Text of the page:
I have purchased a new Tesla model Y and figuring out options to install a home charger in my garage.

Issue: I live in MA and I do not have a basement or crawl space. My circuit panel is on the ground level in a room adjacent to garage but at least 30ft away from the garage wall. Question: Is there a way to run a wire from panel through the wall and to the garage?

If the above is not possible, I did some research and came up with the below solution. Please advice if I should consider this or what would be most cost effective solution.

Potential solution (need you opinion here) I have my dryer inside the home but adjacent to the garage wall. The dryer is on a 30A circuit with a 10-30 outlet. I am thinking to use a voltage splitter (https://splitvolt.com/products/splitvolt-safety-certified-splitter-switch-nema-14-30-14-50) and use the existing 30A circuit to charge both my EV and also run the dryer. This splitter has the ability to switch full power and also has a safety breaker if my EV tries to draw more than 24A. I think all I have to do is make a hole into the garage wall and pass the 23ft EV charger wire through it. this setup will force me to charge my EV at 24A to protect my circuit and wiring which will give me about 18 to 20 MPH. I am fine with this because I plan to move soon.

Please advice if there are any flaws in this setup Or if you think I should consider any other cost effective option.

This question is probably asked and answered but I can not find it.

Thank you.

  • Are you planning to use the travel unit EVSE which was provided free with the car? How will you get from the provided 14-50 plug to a 14-30? Or do you intend to use a Wall Connector? Mar 11 at 0:42

3 Answers 3


If you really need 200 miles in a 10-hour charging evening, 300 miles in 13 hours... then I suppose that's one way to do it. Most people don't need such a high rate of charge, so other options are worth considering.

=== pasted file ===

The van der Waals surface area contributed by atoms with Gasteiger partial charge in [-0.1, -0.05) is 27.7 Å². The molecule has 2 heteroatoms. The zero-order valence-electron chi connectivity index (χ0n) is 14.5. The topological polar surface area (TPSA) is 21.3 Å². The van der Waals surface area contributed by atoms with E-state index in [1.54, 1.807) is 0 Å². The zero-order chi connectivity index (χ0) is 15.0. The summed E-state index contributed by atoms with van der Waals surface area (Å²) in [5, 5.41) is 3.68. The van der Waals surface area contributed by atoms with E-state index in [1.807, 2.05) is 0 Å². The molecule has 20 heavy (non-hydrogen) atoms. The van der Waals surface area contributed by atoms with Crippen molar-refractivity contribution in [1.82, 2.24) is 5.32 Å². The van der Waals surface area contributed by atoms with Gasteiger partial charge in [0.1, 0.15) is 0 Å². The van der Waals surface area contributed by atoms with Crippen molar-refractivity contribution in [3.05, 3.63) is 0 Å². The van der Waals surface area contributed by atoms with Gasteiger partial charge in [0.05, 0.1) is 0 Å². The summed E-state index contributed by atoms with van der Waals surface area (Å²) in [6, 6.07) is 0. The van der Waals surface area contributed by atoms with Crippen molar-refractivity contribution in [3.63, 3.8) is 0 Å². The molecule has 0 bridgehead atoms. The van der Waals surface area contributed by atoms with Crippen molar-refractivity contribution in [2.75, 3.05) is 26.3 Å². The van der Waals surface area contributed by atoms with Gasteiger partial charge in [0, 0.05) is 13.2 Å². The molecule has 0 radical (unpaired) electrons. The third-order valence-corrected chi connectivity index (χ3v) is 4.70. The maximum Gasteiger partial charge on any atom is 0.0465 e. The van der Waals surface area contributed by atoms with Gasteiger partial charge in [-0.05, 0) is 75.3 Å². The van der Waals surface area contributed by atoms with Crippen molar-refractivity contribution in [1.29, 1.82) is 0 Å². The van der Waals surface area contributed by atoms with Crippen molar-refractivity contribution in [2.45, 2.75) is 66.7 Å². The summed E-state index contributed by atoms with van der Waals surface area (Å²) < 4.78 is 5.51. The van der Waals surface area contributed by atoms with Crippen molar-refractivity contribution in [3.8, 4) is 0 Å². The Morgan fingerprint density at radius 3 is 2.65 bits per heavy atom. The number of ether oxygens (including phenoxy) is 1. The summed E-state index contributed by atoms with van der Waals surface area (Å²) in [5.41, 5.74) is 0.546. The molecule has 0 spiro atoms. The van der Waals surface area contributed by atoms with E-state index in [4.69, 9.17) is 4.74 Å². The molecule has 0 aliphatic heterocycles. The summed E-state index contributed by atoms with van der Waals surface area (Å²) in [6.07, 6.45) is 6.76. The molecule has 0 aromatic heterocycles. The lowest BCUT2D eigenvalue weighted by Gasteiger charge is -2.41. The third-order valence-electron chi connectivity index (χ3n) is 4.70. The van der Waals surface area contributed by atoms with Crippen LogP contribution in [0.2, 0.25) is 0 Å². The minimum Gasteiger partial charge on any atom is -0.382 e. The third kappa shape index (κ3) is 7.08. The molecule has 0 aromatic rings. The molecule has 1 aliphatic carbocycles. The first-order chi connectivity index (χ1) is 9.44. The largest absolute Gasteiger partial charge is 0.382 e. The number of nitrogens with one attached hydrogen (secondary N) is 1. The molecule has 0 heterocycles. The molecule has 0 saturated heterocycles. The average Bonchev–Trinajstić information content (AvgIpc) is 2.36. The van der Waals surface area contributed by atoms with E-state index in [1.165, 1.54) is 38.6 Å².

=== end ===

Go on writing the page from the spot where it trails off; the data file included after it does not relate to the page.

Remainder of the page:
If that seems a little excessive, then you could consider a 20A circuit run fresh from the panel. However you would need to do a Load Calculation on the panel to make sure it can spare the power without overloading the service. This would allow either a plug-in travel unit EVSE (via a NEMA 5-20 plug) or a hard-wired Tesla Wall Connector.

Hard-wiring would avoid the necessity of a GFCI breaker for those people subject to NEC 2020 rules. A GFCI breaker for EV charging is stupid, because that little box you call a charger? Isn't, but what it is is a much better GFCI. (and a little signal generator telling the car the available amps at this connection). And a relay that goes CLACK!

Cutting a pass-through between garage and laundry room is certainly a violation of the building code, because that wall is required to be fire-rated. There are several ways around this problem.

Assuming your dryer circuit is 4-wire grounded, the simplest is to exploit a rule in NEC that says there is no limit to the number of sockets on a 30A general-purpose circuit. See NEC 210.21 and 210.23 (notably the part where it restricts 50A circuits but does not restrict 30A circuits). With a box extension (for the mandatory space), the circuit can simply be spliced and continued to a second socket in the garage, using normal in-wall wiring methods. If all this is completely new to you, a pro can do it quickly, though it's not terribly hard to learn. Note that if you are under NEC 2020, this would require the breaker be upgraded to GFCI, since sockets in laundry and garage require GFCI protection (unless the state has deleted this requirement, which some have).

This requires that you pinky-promise not to run the dryer while you charge the EV. The breaker will enforce this (assuming it is not a Zinsco, FPE or Challenger, types known to be defective). I don't know a lot of people that run dryers after 11 pm, and you can program your car to charge any hours you want.

The second option is that you can place a junction box on both sides of the wall, connected by appropriate in-wall wiring (10/3+ground Romex). In the garage, you install a NEMA 14-30 outlet. In the laundry, you install a NEMA 14-30 or L14-30 inlet then have a jumper cable going to a splitter or the SplitVolt if you want that.


Using Dryer outlet is perfectly fine for EV charging on NEMA 10-30 plug.

It is already there, fully wired, so you have noting to do just plug in.

You do need Tesla 10-30 adapter for the mobile charger, all set.

It shall give you about 20 miles per hour, or 200-240 miles per charge (dusk till dawn)

However the safety certified splitter you are proposing is garbage.

It has to be UL certified to be legal.


Here is one that is UL listed

smart splitter


Another solution is to acquire a smarter charger than what Telsa sees fit to provide which has current probes that go around the feed wires of a panel and let it throttle total power draw for that panel.

Using that you can limit the total draw of the dryer+car to 24A continuous because the EVSE will tell the car to throttle down its charge rate when the other load starts drawing current.

  • There are also boxes that can do such with an existing EVSE although they're more "on/off" than being able to throttle the charger Mar 11 at 17:37

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